In the Chronicle of Darkness book, there's a Tilt and Condition for being blind. What about for varying levels of darkness - is there a way to gradient the penalty that anyone knows of, or would you have to make up a rule for, say, a creature with infrared vision?


2 Answers 2


There's no real guidance in 2e core on vision penalties that I can find. It does mention vision penalties exist, and provides a way to nullify them:

Night Vision Goggles
Die Bonus +2, Durability 1, Size 2, Structure 1, Availability ••
Effect: Night vision goggles amplify low-light condi- tions, allowing characters to see when they otherwise could not. A character with night vision goggles does not suffer penalties for acting blind. Bright lights can render the wearer temporarily blinded, as if he had a flashlight shone in his eyes.

Also worth comparing, for figuring out what base mortal capabilities are supposed to be, is Vampire: The Requiem 2e. It also has rules about ignoring vision penalties, though it also doesn't explain what they would otherwise be for mere humans:

Kindred do not suffer normal vision penalties for being in the dark, and can compensate with hearing. In full darkness, they only suffer a –2 die penalty to rolls that require vision.

So you can infer that whatever mortal vision penalties are, they're noticeably worse than -2 in full darkness. It also gave similar rules for their owl nemeses, the Strix.

Owl Eyes
The Strix have even greater affinity with darkness than the Kindred and can see unimpeded without any light. An Owl suffers no dice penalties due to poor visibility even in complete darkness. If a Strix does have sufficient light for a human to see by (moonlight, or streetlights, for example), it enjoys a +3 die bonus to rolls involving perception and sight.

So monsters that can see in the dark in general, infrared or not, just have no penalties or reduced penalties, rather than having a +3 bonus or something. Even the Strix only has its own bonus in a case where there wouldn't be any vision penalties at all, it has none in the dark.

Now in 1e, it did give specific example penalties for when it was dark when describing Perception and Larceny. Both were -3, and there was nothing detailed like a gradient of degrees of darkness or anything.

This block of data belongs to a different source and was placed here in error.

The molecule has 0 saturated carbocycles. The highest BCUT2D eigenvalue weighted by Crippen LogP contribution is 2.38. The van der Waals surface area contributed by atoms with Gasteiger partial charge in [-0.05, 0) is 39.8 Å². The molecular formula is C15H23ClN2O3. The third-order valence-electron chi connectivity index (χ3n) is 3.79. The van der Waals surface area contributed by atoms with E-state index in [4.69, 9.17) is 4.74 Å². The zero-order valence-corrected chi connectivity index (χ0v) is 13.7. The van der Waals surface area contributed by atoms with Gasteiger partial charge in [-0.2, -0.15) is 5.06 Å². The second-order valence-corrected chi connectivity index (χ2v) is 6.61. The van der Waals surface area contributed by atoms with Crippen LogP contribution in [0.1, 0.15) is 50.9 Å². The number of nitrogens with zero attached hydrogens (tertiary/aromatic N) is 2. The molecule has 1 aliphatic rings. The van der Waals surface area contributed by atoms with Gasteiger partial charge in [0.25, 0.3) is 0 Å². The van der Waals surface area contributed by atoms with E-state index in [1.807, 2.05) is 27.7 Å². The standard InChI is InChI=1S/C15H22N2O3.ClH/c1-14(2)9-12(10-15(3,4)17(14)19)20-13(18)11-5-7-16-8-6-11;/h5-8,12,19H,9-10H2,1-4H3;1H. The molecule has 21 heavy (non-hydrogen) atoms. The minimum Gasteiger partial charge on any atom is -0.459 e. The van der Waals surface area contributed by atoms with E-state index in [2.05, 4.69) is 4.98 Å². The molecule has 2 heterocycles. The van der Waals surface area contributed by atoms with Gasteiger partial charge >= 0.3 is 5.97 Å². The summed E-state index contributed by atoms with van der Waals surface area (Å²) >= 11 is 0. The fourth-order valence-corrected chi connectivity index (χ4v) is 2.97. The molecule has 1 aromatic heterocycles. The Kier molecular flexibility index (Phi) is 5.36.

Possible Penalties: Dark (-3), obscuring weather (-1 to -3), subtle detail (-1), obscure detail (-3), distracting circumstances (-1 to -3)

Possible Penalties: Lack of tools (-1 to -5), darkness (-3), someone approaching (-2)

And there was an entire section about "Fighting Blind," which applied when trying to fight in pitch darkness. The player had to both correctly guess the direction to shoot/punch correctly, and then succeed in rolling a chance die (no matter how large your dice pool would be if you could see).

The Storyteller knows where the target actually is, and secretly makes a chance roll (see p. 125) for you if your character attacks in approximately the right direc- tion.

Then the equipment section mentions possible negative penalties "depending on the degree of darkness" when fighting by flashlight.

Durability 1, Size 1, Structure 2, Cost n/a
Function: Unlike most tools, flashlights don’t offer dice bonuses. They simply diminish the effects of dark- ness, reducing the penalties of “Fighting Blind” (p. 166). Using a flashlight while performing actions makes the feats possible, but still challenging. Rather than be reduced to a Storyteller-controlled chance roll, you are still able to make your own rolls, only at a penalty of -3 or -4 depend- ing on the degree of darkness. So, if your character tries to shoot a target by flashlight, and he has 2 Dexterity, 3 Fire- arms and a gun rated 3, your dice pool might be composed of four dice (2 + 3 + 3 - 4).
Alternatively, the Storyteller might decree that per- forming a task in the dark imposes a standard penalty of - 3 and having a flashlight diminishes that penalty to -2.
No Resource dots are required to be able to afford a flashlight.


There are no specific rules about varying levels of darkness. However, you can use the generic "Circumstances and Equipment" section of the core book (page 69).

The core book says that most of the time, the penalty from circumstances (which includes poor visibility) should be between -1 and -3. In rare cases (perhaps supernatural darkness), the penalty can be -4 or -5.

Similarly, a bonus from infrared vision should not be higher than +3 unless it is exceptional in some way.


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